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  5. "Tuolla on joki."

"Tuolla on joki."

Translation:There is a river over there.

July 11, 2020



You can also say “Over there is a river”. It is still perfectly valid in English. I tried with this translation on purpose, and it was judged incorrectly.

So we need to be mindful that English can also do funny things with word order like in Finnish.


Exactly! I was gonna ask that


Did the exact same thing and I also think it should be a valid answer.


Some of these expected answers ("There is a river over there") with the redundancy are non-intuitive and seem like they could be phrased better.


I believe they are trying to emphasize how the words tässä, täällä, tuossa, tuolla etc. are used, because they indicate different distances and positions of the person using the word.

Somewhat similar to what is found in Spanish with acá, allí, allá etc.


Also, what Kristian said. "There is" and "over there" may sound redundant but they mean different things.


Reflecting on it, I think you are right. I get that the distinction between the Finnish words ("tässä", "täällä", jne) needs to be reinforced. There have been other answers that do seem strangely redundant in the wording. If I see one of those, I will point it out.


What redundancy? The "there" at the beginning of the sentence is a dummy subject and has nothing to do with location.


I get the need / want to differentiate but the translations sound a bit unnatural... All this "over here", "over there" feels slightly off to me anyway, I think I'd mostly use those expressions when pointing, as a short reply to a question... is this an American thing again???


It's pretty universal.


Why is "There is a river." wrong?


It's not, as long as you don't mean it as an existential phrase. If your pointing at a river, it's fine.


-Over there is the river- could be a translation I think. If not why not?


First of all, word order often affects whether the subject is definite or not. If the sentence starts with the subject, it's probably definite. If not, it's probably indefinite. That applies here.

Tuolla on joki = There is a river (over) there

Joki on tuolla = The river is (over) there

Secondly, English is not as flexible with word order as Finnish is. The usual sentence structure is subject-verb-object followed by the adverbials, preferably in the order of manner-place-time. What you've done there is you've put a place adverbial at the beginning. An adverbial can be placed at the beginning, but doing so would sometimes result in an odd-sounding sentence. This is one of those situations.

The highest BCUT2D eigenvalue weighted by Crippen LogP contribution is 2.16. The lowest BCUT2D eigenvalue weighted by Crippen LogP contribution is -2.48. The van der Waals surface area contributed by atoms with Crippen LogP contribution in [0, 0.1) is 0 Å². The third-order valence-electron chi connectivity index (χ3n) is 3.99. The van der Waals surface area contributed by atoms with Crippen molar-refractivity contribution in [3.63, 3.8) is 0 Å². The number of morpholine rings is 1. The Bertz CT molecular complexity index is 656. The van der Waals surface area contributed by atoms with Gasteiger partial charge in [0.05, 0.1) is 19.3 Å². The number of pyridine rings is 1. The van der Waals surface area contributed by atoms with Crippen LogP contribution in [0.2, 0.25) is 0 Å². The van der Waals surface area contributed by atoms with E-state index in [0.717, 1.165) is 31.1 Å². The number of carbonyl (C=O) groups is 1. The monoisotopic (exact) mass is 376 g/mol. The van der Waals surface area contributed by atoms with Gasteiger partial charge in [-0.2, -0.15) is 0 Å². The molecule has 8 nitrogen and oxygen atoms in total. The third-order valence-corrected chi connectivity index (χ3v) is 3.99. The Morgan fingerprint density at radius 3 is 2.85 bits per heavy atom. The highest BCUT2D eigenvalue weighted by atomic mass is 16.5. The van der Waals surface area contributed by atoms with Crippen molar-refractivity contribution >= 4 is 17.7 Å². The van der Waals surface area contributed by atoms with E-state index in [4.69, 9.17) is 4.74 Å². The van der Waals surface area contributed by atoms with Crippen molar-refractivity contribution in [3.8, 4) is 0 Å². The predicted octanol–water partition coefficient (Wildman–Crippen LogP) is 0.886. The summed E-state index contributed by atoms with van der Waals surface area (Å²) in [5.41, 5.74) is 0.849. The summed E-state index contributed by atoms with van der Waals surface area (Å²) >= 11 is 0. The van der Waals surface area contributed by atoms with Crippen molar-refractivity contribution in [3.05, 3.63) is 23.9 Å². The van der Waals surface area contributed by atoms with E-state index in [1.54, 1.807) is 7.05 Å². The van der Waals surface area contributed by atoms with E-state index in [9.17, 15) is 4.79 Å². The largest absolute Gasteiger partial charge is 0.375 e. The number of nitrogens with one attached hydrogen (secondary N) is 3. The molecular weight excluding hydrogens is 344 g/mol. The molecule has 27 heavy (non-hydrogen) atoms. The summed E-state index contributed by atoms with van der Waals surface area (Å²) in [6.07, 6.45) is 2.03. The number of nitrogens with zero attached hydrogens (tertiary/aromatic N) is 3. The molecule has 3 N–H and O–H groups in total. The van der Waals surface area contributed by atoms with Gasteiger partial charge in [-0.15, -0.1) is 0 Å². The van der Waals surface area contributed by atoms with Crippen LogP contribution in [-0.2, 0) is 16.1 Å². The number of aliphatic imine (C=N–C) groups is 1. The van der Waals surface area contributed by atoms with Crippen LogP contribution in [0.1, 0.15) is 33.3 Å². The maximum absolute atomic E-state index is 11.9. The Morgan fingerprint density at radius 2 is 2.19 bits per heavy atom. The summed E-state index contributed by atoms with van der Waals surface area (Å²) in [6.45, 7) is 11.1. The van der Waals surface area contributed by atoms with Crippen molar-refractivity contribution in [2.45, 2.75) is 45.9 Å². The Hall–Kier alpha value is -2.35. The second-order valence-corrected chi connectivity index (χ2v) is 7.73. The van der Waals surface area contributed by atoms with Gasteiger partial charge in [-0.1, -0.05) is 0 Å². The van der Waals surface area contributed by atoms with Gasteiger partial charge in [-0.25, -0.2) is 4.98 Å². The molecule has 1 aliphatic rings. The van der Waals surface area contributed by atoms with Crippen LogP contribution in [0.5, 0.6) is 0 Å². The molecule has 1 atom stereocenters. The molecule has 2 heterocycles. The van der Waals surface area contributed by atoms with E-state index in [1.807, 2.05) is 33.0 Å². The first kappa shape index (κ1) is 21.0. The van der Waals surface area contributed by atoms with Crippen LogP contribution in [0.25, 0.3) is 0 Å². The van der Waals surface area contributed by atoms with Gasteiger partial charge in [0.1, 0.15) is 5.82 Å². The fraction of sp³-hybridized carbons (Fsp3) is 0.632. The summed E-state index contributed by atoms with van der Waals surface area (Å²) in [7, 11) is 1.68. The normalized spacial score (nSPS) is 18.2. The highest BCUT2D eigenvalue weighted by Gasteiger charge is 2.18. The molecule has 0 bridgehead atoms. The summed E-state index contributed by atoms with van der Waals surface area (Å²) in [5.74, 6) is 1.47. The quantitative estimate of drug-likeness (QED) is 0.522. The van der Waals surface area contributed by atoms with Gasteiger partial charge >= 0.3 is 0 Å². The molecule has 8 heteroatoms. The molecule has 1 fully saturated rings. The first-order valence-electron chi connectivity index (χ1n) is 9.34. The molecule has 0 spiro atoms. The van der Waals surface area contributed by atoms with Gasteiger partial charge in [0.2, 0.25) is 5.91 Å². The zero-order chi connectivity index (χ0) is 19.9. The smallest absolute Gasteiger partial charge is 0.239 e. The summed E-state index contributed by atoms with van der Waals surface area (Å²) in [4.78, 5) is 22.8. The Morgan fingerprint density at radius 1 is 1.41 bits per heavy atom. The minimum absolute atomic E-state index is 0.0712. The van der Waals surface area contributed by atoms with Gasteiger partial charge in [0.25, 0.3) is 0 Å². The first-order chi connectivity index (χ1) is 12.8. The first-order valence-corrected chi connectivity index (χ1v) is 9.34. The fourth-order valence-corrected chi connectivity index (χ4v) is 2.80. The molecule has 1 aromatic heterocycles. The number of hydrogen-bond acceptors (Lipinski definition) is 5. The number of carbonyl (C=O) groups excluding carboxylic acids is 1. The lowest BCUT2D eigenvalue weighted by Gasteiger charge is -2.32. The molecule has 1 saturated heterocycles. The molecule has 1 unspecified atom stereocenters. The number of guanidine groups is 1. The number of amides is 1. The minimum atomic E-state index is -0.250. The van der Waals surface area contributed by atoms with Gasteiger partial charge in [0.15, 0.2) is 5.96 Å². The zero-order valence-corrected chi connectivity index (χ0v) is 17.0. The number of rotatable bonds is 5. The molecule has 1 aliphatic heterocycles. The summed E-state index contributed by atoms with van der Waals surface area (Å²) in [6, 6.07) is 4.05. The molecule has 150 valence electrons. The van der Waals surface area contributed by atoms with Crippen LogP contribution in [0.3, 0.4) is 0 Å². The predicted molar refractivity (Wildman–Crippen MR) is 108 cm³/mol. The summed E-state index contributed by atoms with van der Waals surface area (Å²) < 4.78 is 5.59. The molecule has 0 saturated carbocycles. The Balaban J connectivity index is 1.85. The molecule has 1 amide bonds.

Then that needs to be made a lot clearer, especially moving forward with later iterations of the Finnish tree. It’s those little things that a non-native speaker will not understand straight off the bat without prior explanation.

  • 1319

I can imagine that the Tips and Notes that will eventually be added to this lesson will exactly do that. However, this topic (word order affecting "the" vs. "a") has been brought up in previous sentence discussions.


Thanks a lot for that, Kristian. I had finally began to suspect this several days down the track. I like things spelled out. And you are right that the word order in my proposed translation is unusual; it would only work if one was on the spot, explaining it.


Complicating the English translation is getting in the way of learning.
Yes - for sure "There is a river over there" is something I might say in English. But I would also absolutely say "Over there is a river". Since the words in the Finnish sentence are : tuolla=over there ; on=is ; joki=a river - maybe just keep it simple?

Seems like when we swap it around, as in your second example, we still get the definite/indefinite distinction, but we ALSO get the vocabulary and construction norms.


I followed the "style" of exercises in this set and wrote (correctly, as it turned out) "There is a river over there." Though I would never say that in English, which is my native language. Why so awkward, Duolingo?


Is it some sort of Spaceship English? "There is a river over there" is definitely said by English speakers.


I think part of what makes "There is a river over there" come across (at least to some) as awkward is that, in natural speech almost invariably one would use the contraction: "There's a river over there." Having the "There is" with "over there" makes it sound overly mannered.


Months ago I wrote a question about this exercise. Now, on my second time through Finnish Duolingo, with the tips in place and Kristian Kumpula's comments here, it makes more sense. What seems awkward phrasing in the English reflects a way of expressing things in Finnish and so it's worth getting used to. Other lessons, along with this one, address ways of indicating "the river" and "a river" in Finnish, with its lack of articles. So, though we'd rarely use the phrasing of this exercise in conversational English, it shows a pattern of expression in Finnish. Which is useful.


Why not "The river is over there"?


See moderator KristianKumpula's comment above which begins "First of all..." It explains the distinction pretty well.


'Tuolla on järvi' is 'there is a lake there' in english, and 'tuolla on joki' is 'there is a river over there' in english. Why???


Is the "over" necessary? Why? Is "There is a river there" not correct?

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